The fact that the mammoth Peter Cooper Village/Stuyvesant Town apartment complex in Manhattan is heading back to its lenders is no surprise. But who ultimately ends up with the asset after the tug of war for control will be a great source of intrigue for the industry over the next year.

Tishman Speyer Properties and BlackRock, bloodied after years of fighting with their residents over rent raises that the firms had counted on when they bought the property for a record $5.4 billion in 2006, handed the complex back to its lenders in late January.

In the aftermath of the default, Bloomberg reported that Freddie Mac may provide financing for the property should a buyer emerge. Even then, a deal won’t be easy. Most market observers believe that institutional investment interest may be more tepid this time around and that private equity is likely to win out.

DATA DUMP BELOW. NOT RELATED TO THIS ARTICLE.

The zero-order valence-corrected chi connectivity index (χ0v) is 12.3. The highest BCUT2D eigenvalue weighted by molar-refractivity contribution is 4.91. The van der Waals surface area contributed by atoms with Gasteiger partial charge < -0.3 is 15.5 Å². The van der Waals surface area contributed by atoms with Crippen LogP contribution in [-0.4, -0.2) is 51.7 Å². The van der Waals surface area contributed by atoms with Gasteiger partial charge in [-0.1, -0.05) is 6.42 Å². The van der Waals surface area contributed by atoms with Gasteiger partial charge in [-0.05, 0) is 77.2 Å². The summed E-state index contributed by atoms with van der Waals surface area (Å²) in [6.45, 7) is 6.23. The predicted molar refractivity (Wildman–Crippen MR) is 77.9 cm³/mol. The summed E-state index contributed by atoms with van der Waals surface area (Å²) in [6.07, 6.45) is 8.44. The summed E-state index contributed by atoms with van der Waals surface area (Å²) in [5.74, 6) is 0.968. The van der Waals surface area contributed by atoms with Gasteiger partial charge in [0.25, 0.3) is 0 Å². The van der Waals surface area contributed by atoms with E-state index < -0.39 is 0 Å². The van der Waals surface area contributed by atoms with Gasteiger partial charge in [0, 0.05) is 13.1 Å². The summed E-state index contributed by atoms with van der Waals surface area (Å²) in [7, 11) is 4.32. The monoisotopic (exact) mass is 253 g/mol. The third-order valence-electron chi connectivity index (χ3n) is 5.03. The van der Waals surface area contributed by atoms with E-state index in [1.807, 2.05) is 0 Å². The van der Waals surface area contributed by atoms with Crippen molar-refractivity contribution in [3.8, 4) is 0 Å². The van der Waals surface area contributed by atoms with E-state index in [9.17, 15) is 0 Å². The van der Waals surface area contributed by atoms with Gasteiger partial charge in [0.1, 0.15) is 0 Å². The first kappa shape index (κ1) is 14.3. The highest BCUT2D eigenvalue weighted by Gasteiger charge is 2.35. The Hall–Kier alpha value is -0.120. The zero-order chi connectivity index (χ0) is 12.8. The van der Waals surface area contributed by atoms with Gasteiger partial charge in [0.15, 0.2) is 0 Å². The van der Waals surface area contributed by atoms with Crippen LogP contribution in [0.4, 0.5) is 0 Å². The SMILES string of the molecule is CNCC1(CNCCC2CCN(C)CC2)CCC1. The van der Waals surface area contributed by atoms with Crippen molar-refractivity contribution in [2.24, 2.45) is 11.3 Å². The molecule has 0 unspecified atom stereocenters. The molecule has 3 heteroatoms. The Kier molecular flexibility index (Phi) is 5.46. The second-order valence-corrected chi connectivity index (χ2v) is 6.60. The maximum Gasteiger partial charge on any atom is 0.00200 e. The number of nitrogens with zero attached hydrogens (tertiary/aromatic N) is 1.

Regardless of who eventually makes the purchase, Peter Von Der Ahe, vice president of investments and director for Encino, Calif.-based Marcus and Millichap’s National Multi Housing Group, is optimistic that eventual resolution of the troubled property’s loans could ultimately signal to the market that stability is on the way. “We’ve been waiting for a sign that the deleveraging process is beginning,” he says. “It’s a painful thing to go through, but it lets you know you’re one step closer to the other side, which is stabilization and growth.”